Near the end of 2019, astronomers watching the red giant Betelgeuse noted how much the star had dimmed, continuing to steadily fade for months.
It’s a variable star, and it’s known to get dimmer and brighter, but the big surprise is that it’s still continuing to dim, recently passing magnitude 1.56 and still getting dimmer. This is unprecedented in the decades that astronomers have been watching the star.
The world’s biggest telescopes are on the case, and the European Southern Observatory released dramatic new images of Betelguese, resolving features on the star’s surface and surrounding area showing how it’s dramatically changed over the course of 2019.
I know, I know, you want to know if Betelgeuse is going to detonate as a supernova, and the answer is still: astronomers have no idea, but probably not. It could be any time in the next 100,000 years, and the chances that it happens in our lifetime is incredibly remote. This is probably just a normal variation, and it’ll go back to its regular brightness.
And yes, I understand that anything that’s happening on the surface of Betelgeuse actually happened hundreds of years ago, since the star is about 650 light-years away. But astronomers talk about events based on when they’re observed, not how long it took the light to get here since different observers moving at different velocities relative to an event will measure different amounts of elapsed time.
Telescopes from around the world have been turning their gaze on Betelgeuse, taking this opportunity to see the star at a time when it’s definitely behaving strangely.
Betelgeuse has always been easy to find. It’s usually the 11th brightest star in the sky, taking its position as the right shoulder of Orion. But in the last few months, it’s dimmed down to 38% of its usual brightness, now the 24th brightest star in the sky.
Variations are normal for Betelgeuse. It’s literally growing and shrinking as the internal temperatures rise and fall pushing the star in and out like a beating heart. It has enormous convective cells on its surface that boil creating brighter and dimmer regions, and it’s constantly blowing out dust that can obscure our view for a time.
A team of European astronomers were lucky enough to have made very detailed observations of the surface of Betelgeuse at the beginning of 2019, using one of the world’s most powerful observatories. This allowed them to check back on the star at the end of the year, seeing huge differences on its surface, and the surrounding cloud of dust shed by the star over eons.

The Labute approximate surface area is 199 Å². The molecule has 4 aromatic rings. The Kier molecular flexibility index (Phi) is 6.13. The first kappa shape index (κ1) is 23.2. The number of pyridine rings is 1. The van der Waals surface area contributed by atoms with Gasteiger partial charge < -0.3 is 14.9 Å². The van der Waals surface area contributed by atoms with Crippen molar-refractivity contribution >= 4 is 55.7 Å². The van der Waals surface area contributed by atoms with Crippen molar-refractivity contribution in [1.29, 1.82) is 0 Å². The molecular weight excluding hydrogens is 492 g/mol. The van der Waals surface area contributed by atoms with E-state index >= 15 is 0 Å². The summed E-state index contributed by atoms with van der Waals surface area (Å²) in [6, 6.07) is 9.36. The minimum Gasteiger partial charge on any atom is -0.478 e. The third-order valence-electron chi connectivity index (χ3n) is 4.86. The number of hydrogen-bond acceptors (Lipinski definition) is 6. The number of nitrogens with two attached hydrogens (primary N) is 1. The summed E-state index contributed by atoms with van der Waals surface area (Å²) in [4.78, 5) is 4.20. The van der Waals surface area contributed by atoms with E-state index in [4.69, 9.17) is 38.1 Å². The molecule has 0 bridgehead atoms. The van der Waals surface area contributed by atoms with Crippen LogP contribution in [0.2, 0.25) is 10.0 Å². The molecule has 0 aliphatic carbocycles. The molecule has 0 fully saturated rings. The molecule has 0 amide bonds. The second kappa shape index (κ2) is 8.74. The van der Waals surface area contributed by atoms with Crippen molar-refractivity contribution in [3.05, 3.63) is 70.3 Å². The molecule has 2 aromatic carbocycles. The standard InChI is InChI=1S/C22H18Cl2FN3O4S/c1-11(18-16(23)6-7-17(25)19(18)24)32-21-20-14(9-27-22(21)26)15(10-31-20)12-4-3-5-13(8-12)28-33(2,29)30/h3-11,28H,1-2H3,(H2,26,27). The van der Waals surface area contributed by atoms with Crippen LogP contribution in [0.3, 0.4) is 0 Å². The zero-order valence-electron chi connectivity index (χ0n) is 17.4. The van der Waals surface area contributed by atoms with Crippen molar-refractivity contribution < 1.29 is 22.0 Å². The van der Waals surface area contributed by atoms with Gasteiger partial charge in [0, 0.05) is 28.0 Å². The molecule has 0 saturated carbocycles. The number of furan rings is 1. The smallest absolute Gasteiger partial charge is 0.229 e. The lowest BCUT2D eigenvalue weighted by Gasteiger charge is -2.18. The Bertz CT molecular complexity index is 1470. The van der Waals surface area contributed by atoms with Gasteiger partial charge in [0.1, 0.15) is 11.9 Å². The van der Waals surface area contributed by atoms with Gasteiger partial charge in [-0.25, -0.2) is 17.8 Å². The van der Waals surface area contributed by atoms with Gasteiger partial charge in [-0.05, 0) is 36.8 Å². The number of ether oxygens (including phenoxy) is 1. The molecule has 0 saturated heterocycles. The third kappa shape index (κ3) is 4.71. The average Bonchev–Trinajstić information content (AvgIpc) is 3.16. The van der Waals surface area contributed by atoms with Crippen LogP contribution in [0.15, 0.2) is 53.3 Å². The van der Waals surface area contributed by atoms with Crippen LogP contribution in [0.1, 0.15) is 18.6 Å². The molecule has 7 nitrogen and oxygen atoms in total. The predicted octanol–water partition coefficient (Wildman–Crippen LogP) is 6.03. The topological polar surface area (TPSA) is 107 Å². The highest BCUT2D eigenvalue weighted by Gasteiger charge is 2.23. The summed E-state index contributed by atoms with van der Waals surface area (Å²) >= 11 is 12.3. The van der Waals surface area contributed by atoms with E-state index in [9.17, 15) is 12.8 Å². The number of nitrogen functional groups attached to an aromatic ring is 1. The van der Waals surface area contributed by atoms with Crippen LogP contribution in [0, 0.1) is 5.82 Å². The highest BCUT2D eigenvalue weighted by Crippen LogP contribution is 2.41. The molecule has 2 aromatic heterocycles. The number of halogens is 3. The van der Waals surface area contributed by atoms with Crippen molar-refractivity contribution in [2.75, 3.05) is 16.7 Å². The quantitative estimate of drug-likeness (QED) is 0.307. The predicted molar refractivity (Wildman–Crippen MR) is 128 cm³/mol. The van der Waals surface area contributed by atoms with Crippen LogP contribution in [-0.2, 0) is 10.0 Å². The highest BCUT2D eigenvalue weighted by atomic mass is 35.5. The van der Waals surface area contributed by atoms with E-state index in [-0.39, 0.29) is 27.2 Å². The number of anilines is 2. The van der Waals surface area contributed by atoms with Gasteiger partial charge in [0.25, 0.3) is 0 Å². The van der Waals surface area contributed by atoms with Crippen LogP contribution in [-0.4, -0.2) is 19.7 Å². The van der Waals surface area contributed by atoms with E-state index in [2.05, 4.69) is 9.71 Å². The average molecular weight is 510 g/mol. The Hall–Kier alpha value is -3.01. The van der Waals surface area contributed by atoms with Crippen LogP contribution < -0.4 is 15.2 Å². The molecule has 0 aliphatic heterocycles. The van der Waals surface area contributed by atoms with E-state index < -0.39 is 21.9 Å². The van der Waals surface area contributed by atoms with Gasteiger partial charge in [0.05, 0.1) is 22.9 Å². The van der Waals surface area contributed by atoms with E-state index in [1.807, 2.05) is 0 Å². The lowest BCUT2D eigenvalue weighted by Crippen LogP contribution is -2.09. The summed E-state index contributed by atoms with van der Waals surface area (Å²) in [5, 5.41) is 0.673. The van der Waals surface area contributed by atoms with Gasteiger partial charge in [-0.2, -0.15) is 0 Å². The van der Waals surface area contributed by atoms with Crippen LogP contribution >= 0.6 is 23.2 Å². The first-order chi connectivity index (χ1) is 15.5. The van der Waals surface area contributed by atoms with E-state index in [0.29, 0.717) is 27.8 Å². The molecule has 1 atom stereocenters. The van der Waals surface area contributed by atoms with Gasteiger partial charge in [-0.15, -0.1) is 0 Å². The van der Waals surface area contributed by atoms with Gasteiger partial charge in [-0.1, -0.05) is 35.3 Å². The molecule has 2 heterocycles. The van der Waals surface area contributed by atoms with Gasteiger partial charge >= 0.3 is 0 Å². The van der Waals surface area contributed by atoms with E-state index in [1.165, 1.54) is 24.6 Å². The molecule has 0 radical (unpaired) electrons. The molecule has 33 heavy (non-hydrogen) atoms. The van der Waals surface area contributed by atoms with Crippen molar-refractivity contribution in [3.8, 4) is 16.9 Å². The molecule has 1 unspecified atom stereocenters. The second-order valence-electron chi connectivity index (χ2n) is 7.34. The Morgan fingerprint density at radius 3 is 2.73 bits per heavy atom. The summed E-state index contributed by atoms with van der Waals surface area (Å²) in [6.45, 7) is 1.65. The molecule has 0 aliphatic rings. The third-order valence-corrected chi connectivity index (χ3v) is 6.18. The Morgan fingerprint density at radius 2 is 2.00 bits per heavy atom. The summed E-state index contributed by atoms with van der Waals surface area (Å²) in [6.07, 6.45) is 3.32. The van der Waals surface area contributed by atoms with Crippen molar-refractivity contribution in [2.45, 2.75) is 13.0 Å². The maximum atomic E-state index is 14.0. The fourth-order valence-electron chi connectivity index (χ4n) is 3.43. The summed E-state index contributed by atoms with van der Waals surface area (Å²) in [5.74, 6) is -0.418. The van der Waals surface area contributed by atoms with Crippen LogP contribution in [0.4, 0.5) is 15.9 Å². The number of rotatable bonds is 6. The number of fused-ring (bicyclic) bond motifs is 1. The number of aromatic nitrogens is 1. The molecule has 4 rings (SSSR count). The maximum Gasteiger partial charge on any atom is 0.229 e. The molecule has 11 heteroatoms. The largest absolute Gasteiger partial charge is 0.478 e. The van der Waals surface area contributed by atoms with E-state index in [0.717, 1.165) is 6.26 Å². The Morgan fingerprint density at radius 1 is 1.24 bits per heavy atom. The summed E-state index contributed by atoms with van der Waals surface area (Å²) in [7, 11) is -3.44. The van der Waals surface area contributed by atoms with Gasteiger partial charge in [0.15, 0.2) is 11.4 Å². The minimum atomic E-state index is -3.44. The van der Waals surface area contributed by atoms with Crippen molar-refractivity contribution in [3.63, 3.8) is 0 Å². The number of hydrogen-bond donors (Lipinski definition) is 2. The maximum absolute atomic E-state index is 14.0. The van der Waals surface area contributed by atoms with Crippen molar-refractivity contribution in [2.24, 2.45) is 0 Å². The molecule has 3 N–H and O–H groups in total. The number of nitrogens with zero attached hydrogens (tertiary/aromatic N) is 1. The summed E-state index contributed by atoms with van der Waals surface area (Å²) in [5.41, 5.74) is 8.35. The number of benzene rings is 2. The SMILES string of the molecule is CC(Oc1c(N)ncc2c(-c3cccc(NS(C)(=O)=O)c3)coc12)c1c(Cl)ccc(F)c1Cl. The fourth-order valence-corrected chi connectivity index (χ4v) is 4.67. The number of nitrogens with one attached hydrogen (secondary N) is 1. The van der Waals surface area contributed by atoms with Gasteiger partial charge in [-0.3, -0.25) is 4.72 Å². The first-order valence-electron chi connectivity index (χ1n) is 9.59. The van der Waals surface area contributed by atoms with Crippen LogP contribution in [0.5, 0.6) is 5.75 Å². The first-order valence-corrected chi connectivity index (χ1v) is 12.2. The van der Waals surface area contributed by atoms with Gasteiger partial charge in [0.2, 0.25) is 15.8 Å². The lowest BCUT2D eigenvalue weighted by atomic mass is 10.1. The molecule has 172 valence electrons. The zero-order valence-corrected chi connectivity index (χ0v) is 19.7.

This newest image was captured by the European Southern Observatory’s Very Large Telescope, using its SPHERE instrument, also known as the Spectro-Polarmimetric High-contrast Exoplanet REsearch instrument.
A quick side note, SPHERE is one of the most exciting instruments operating from the surface of the Earth. It allows astronomers to see the polarized infrared light that comes from newly forming planets orbiting a baby star. But apparently it also allows a high-resolution view of Betelgeuse.
Betelgeuse is so close and so big that telescopes here on Earth are able to reveal the surface of the star as a disk, seeing individual features like huge convection cells.
First, let’s take a look at the star as it was seen back in January 2019 using SPHERE. You can see how the star looks like a bright sphere. But then compare this to the image taken a year later in December 2019. You can see there’s a huge bright patch at the top of the star, and then a dimmer region down below.
If you remember those convective cells on the surface of the Sun as recently seen by the Daniel K. Inouye solar telescope, these are blobs of hot gas carried from deep inside the star to the surface and released into space. On the surface of the Sun, these can be 1,000 km across, releasing the Sun’s heat into space.
But on the surface of Betelgeuse, they can be as big as 60% the size of the entire star. Since the star can be more than a billion kilometers across, these convection cells are hundreds of millions of kilometers across.
The bright region in this photo might be one of these giant convective cells and the dimmer region might be part of the explanation of why Betelgeuse has dimmed so much. More research will be necessary because there’s another explanation.
The other idea that astronomers are working on is that Betelgeuse has belched out a cloud of dust that’s partially obscuring our view. In order to see if this is the case, astronomers used another instrument attached to the Very Large Telescope called the Imager and Spectrometer for mid-Infrared, or VISIR.
The purpose of VISIR is to help search for habitable planets around nearby stars like Alpha Centauri, but it also does a great job of revealing details in the environment around Betelgeuse.
In this image, you can see the infrared light emitted by the dust that was surrounding Betelgeuse in December 2019. They look like flames around the star, but they’re just enormous amounts of material shed by Betelgeuse as it continues through the final stages of its life.
The VISIR instrument allows astronomers to mask the brightest part of the star, allowing the fainter material to show up. But just for comparison, astronomers put the original Betelgeuse picture back into the middle of the black disk, so you can see its size compared to the surrounding dust. Remember, Betelguese is the size of Jupiter’s orbit in our Solar System, so that’s a huge halo of dust.
Once again, we have no idea if Betelgeuse is going to explode any time soon. The fact that Betelgeuse is dimmer than we’ve seen in modern memory is exciting, the features we can see on the surface of the star and the surrounding dust are exciting. You can go outside, look at Orion and see for yourself how much of a dramatic change it is.
So come on Betelgeuse, explode already.
Source: European Southern Observatory